After Paris, Republicans ratchet up anti-immigrant rhetoric

The language of Republican candidates shows how far to the right the party has swung

Republican presidential candidate Ben Carson compares concerns about Syrian refugees to parental concerns about children getting attacked by a rapid dogs. Video: Reuters

 

Republicans were tripping over themselves this week to ratchet up the anti-refugee rhetoric in the aftermath of the Paris attacks, targeting Syrian migrants and the wider Muslim population with their words.

The ugly nativist tone of the party’s race to pick a presidential nominee was set by Donald Trump and the businessman’s incendiary remarks in June about Mexicans being rapists and criminals. Then he was ridiculed, written off by some as a loon, as a circus act then; now he sits on top in the Republican presidential polls. The campaign has turned a whole lot uglier since then.

If Republicans once knew they had to be more compassionate towards minorities to win back the White House, it has been lost in the strong language many candidates have been using as they lurch to the right to appeal to conservative voters ahead of the first nominating battles of the 2016 election race.

Concerned that Islamic State suicide attackers may target the US next after Paris, Trump has suggested the possible closure of mosques and creating a database of Muslim-Americans or identification cards showing a person’s religious affiliation to prevent terrorism – though he later distanced himself from the ID card proposal.

Trump had jumped on a report on a conservative news website, tweeting that eight Syrians were “caught on the southern border trying to get into the US – Isis maybe? I told you so. We need a big and beautiful wall,” repeating his plans to fence off the Mexican border.

It turned out that the migrants were “two Syrian families, two men, two women and four children” who presented themselves to department of homeland security officials near Laredo in Texas.

Retired surgeon Ben Carson, running second in the polls behind Trump, has gone further, likening Syrian refugees to mad dogs. Another Republican in Texas compared them with rattlesnakes.

“If there’s a rabid dog running around in your neighbourhood, you’re probably not going to assume something good about that dog,” Carson told reporters on a campaign stop in Alabama when asked about the Syrian refugees. “It doesn’t mean you hate all dogs, but you’re putting your intellect into motion.”

Another presidential hopeful, Ohio governor John Kasich, has said he would create a new government agency to promote “Judeo- Christian Western values” (despite campaigning as a conservative in demanding a smaller government).

The language in the Republican campaign shows how far to the right the party has swung in the past 15 years.

George W Bush, far from being a dove during his “War on Terror”, hesitated to use the term “radical Islam” during his presidency, fearing that it would turn America’s fight into a battle against all Muslims.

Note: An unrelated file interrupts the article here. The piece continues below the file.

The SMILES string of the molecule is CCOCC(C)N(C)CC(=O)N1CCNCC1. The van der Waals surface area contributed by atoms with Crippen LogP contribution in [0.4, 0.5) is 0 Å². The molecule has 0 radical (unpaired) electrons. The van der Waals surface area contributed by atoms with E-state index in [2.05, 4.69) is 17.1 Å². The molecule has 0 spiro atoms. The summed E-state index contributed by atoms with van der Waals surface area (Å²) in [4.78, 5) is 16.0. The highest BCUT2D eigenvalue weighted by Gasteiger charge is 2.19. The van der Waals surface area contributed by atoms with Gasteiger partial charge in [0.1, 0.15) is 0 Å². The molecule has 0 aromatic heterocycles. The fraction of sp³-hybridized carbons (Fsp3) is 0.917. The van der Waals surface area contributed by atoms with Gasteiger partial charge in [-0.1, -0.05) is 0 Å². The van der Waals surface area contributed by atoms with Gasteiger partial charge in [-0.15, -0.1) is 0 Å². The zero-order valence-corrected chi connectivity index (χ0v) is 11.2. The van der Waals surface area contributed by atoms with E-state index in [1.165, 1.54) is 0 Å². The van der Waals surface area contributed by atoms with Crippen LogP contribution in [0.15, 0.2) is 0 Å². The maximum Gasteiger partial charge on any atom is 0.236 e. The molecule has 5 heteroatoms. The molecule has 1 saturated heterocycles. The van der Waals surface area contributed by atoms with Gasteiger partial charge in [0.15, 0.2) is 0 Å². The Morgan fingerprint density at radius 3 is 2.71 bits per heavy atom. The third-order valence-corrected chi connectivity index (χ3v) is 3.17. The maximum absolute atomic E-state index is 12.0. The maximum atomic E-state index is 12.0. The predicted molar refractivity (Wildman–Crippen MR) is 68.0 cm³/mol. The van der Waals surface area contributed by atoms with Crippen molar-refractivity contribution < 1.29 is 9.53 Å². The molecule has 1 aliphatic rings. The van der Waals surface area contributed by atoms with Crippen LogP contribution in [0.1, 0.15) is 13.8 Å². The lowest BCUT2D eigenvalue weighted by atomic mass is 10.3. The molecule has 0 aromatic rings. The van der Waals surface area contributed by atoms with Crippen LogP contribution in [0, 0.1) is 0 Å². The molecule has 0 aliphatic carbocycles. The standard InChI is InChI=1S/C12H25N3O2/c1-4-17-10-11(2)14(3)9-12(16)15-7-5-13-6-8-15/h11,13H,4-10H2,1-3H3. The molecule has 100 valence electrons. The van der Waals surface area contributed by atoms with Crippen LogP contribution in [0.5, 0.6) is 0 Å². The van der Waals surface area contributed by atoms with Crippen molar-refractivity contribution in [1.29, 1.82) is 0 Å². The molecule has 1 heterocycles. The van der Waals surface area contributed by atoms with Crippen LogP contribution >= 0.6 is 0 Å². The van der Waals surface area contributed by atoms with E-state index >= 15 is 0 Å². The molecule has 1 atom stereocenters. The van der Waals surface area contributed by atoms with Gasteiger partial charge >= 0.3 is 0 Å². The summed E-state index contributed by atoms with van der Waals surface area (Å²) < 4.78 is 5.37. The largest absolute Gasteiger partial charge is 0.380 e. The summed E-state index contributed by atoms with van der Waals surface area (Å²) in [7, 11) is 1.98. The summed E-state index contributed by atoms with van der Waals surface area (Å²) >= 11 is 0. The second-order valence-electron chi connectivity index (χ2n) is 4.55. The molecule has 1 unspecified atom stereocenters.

“The face of terror is not the true faith of Islam,” he said at the Islamic Centre in Washington just six days after the 9/11 terrorist attacks on the US. “That’s not what Islam is all about. Islam is peace. These terrorists don’t represent peace. They represent evil and war.”

As the Democratic candidates tussled in a debate last weekend over the politically charged question of whether the fight against Islamic State was a war against radical Islam or violent jihadists, Bush’s brother Jeb tweeted: “Yes, we are at war with radical Islamic terrorism.”

Florida senator Marco Rubio, himself the son of Cuban migrants, who some see as the Republican with the best chances of challenging the likely Democratic nominee Hillary Clinton for the White House, went so far as to call the conflict between western nations and Islamic State militants as a “clash of civilisations”.

The inflammatory rhetoric has led to parallels being drawn to America’s past treatment of outsiders and foreigners seeking refuge. David Bowers, the Democratic mayor of Roanoke in Virginia, cited the mass detention of more than 100,000 Japanese-Americans after the attack on Pearl Harbour in 1941, one of America’s darkest chapters in its history of relations with immigrants, as reason for not accepting Syrian refugees.

An illuminating Twitter account called Historical Opinion this week reproduced the results of a poll published in Fortune magazine in July 1938, which found that just 5 per cent of Americans surveyed believed the US should raise immigration quotas or encourage refugees seeking to escape fascist regimes in Europe. More than two-thirds said the US “should try to keep them out”.

Republicans have also used history to reinforce their anti- immigrant plans. In the party’s last presidential debate, Trump recalled how President Dwight Eisenhower moved 1.5 million illegal immigrants back across the Mexican border in the 1950s.

US immigration officials claimed that as many as 1.3 million undocumented immigrants were arrested and forcibly removed, though historians claim the figure was far lower. The programme was called “Operation Wetback,” a term offensive to Mexicans.

In more than six decades, little has changed in the use of derogatory language in American public life.

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